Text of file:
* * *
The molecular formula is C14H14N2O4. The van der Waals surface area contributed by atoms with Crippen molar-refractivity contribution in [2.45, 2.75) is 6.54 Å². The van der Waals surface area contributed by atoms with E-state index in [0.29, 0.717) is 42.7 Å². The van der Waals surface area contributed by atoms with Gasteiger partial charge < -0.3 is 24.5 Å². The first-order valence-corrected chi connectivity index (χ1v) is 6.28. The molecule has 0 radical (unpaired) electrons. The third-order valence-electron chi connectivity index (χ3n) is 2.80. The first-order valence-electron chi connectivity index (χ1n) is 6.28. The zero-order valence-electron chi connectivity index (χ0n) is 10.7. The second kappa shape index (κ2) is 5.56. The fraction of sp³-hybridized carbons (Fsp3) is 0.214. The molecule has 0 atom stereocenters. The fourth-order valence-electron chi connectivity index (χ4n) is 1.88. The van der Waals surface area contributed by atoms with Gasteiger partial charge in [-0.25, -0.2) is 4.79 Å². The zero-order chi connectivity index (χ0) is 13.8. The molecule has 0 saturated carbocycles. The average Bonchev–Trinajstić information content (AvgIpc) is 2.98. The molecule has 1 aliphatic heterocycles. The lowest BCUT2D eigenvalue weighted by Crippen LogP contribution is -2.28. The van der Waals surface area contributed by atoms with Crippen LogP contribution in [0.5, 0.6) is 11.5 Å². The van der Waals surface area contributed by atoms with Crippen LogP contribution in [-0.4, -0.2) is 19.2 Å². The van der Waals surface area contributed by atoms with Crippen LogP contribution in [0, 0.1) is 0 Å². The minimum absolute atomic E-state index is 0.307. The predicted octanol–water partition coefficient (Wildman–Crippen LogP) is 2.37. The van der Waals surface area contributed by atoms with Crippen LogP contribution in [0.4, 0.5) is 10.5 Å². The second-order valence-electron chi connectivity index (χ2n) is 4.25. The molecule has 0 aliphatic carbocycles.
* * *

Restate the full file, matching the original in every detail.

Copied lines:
The molecular formula is C14H14N2O4. The van der Waals surface area contributed by atoms with Crippen molar-refractivity contribution in [2.45, 2.75) is 6.54 Å². The van der Waals surface area contributed by atoms with E-state index in [0.29, 0.717) is 42.7 Å². The van der Waals surface area contributed by atoms with Gasteiger partial charge < -0.3 is 24.5 Å². The first-order valence-corrected chi connectivity index (χ1v) is 6.28. The molecule has 0 radical (unpaired) electrons. The third-order valence-electron chi connectivity index (χ3n) is 2.80. The first-order valence-electron chi connectivity index (χ1n) is 6.28. The zero-order valence-electron chi connectivity index (χ0n) is 10.7. The second kappa shape index (κ2) is 5.56. The fraction of sp³-hybridized carbons (Fsp3) is 0.214. The molecule has 0 atom stereocenters. The fourth-order valence-electron chi connectivity index (χ4n) is 1.88. The van der Waals surface area contributed by atoms with Gasteiger partial charge in [-0.25, -0.2) is 4.79 Å². The zero-order chi connectivity index (χ0) is 13.8. The molecule has 0 saturated carbocycles. The average Bonchev–Trinajstić information content (AvgIpc) is 2.98. The molecule has 1 aliphatic heterocycles. The lowest BCUT2D eigenvalue weighted by Crippen LogP contribution is -2.28. The van der Waals surface area contributed by atoms with Crippen LogP contribution in [0.5, 0.6) is 11.5 Å². The van der Waals surface area contributed by atoms with Crippen LogP contribution in [-0.4, -0.2) is 19.2 Å². The van der Waals surface area contributed by atoms with Crippen LogP contribution in [0, 0.1) is 0 Å². The minimum absolute atomic E-state index is 0.307. The predicted octanol–water partition coefficient (Wildman–Crippen LogP) is 2.37. The van der Waals surface area contributed by atoms with Crippen LogP contribution in [0.4, 0.5) is 10.5 Å². The second-order valence-electron chi connectivity index (χ2n) is 4.25. The molecule has 0 aliphatic carbocycles.